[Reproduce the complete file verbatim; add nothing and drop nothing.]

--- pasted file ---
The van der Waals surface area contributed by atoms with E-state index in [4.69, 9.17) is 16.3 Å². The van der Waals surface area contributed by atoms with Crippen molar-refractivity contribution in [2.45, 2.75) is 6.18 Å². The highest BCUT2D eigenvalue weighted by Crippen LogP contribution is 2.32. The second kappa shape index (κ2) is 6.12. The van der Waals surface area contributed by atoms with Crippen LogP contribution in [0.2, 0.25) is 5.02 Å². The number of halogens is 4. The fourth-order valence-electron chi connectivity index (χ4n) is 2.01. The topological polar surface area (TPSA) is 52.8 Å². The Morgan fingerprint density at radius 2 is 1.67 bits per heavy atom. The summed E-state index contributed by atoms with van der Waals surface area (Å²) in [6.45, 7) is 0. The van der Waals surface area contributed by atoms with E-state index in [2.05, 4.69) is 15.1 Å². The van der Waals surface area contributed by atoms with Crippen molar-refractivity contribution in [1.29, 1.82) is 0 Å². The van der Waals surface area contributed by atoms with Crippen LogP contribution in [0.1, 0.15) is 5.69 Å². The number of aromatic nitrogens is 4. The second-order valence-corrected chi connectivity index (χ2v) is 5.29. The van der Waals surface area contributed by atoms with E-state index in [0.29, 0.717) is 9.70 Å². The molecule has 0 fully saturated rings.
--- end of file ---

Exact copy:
The van der Waals surface area contributed by atoms with E-state index in [4.69, 9.17) is 16.3 Å². The van der Waals surface area contributed by atoms with Crippen molar-refractivity contribution in [2.45, 2.75) is 6.18 Å². The highest BCUT2D eigenvalue weighted by Crippen LogP contribution is 2.32. The second kappa shape index (κ2) is 6.12. The van der Waals surface area contributed by atoms with Crippen LogP contribution in [0.2, 0.25) is 5.02 Å². The number of halogens is 4. The fourth-order valence-electron chi connectivity index (χ4n) is 2.01. The topological polar surface area (TPSA) is 52.8 Å². The Morgan fingerprint density at radius 2 is 1.67 bits per heavy atom. The summed E-state index contributed by atoms with van der Waals surface area (Å²) in [6.45, 7) is 0. The van der Waals surface area contributed by atoms with E-state index in [2.05, 4.69) is 15.1 Å². The van der Waals surface area contributed by atoms with Crippen molar-refractivity contribution in [1.29, 1.82) is 0 Å². The van der Waals surface area contributed by atoms with Crippen LogP contribution in [0.1, 0.15) is 5.69 Å². The number of aromatic nitrogens is 4. The second-order valence-corrected chi connectivity index (χ2v) is 5.29. The van der Waals surface area contributed by atoms with E-state index in [0.29, 0.717) is 9.70 Å². The molecule has 0 fully saturated rings.